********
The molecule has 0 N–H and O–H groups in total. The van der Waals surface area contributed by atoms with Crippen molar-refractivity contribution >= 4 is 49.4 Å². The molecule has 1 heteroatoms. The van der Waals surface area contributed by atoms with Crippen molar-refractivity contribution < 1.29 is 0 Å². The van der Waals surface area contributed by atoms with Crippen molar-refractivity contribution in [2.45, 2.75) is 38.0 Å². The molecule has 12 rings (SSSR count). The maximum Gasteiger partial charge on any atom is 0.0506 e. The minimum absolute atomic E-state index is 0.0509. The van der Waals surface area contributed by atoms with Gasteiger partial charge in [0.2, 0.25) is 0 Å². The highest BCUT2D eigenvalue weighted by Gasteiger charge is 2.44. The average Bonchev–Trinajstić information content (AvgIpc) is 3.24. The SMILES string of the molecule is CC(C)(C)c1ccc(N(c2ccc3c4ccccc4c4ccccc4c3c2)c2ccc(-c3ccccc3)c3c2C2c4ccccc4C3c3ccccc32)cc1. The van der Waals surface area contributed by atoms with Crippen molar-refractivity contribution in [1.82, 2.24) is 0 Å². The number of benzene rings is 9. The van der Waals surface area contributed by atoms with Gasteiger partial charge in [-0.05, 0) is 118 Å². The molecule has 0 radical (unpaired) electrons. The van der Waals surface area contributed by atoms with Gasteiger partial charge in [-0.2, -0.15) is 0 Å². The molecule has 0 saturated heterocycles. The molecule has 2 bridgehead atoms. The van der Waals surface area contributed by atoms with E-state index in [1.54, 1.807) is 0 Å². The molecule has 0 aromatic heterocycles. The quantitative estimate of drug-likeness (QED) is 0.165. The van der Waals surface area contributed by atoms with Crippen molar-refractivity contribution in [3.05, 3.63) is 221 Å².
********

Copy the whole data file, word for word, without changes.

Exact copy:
The molecule has 0 N–H and O–H groups in total. The van der Waals surface area contributed by atoms with Crippen molar-refractivity contribution >= 4 is 49.4 Å². The molecule has 1 heteroatoms. The van der Waals surface area contributed by atoms with Crippen molar-refractivity contribution < 1.29 is 0 Å². The van der Waals surface area contributed by atoms with Crippen molar-refractivity contribution in [2.45, 2.75) is 38.0 Å². The molecule has 12 rings (SSSR count). The maximum Gasteiger partial charge on any atom is 0.0506 e. The minimum absolute atomic E-state index is 0.0509. The van der Waals surface area contributed by atoms with Gasteiger partial charge in [0.2, 0.25) is 0 Å². The highest BCUT2D eigenvalue weighted by Gasteiger charge is 2.44. The average Bonchev–Trinajstić information content (AvgIpc) is 3.24. The SMILES string of the molecule is CC(C)(C)c1ccc(N(c2ccc3c4ccccc4c4ccccc4c3c2)c2ccc(-c3ccccc3)c3c2C2c4ccccc4C3c3ccccc32)cc1. The van der Waals surface area contributed by atoms with Crippen molar-refractivity contribution in [1.82, 2.24) is 0 Å². The number of benzene rings is 9. The van der Waals surface area contributed by atoms with Gasteiger partial charge in [-0.05, 0) is 118 Å². The molecule has 0 radical (unpaired) electrons. The van der Waals surface area contributed by atoms with Gasteiger partial charge in [-0.2, -0.15) is 0 Å². The molecule has 0 saturated heterocycles. The molecule has 2 bridgehead atoms. The van der Waals surface area contributed by atoms with E-state index in [1.54, 1.807) is 0 Å². The molecule has 0 aromatic heterocycles. The quantitative estimate of drug-likeness (QED) is 0.165. The van der Waals surface area contributed by atoms with Crippen molar-refractivity contribution in [3.05, 3.63) is 221 Å².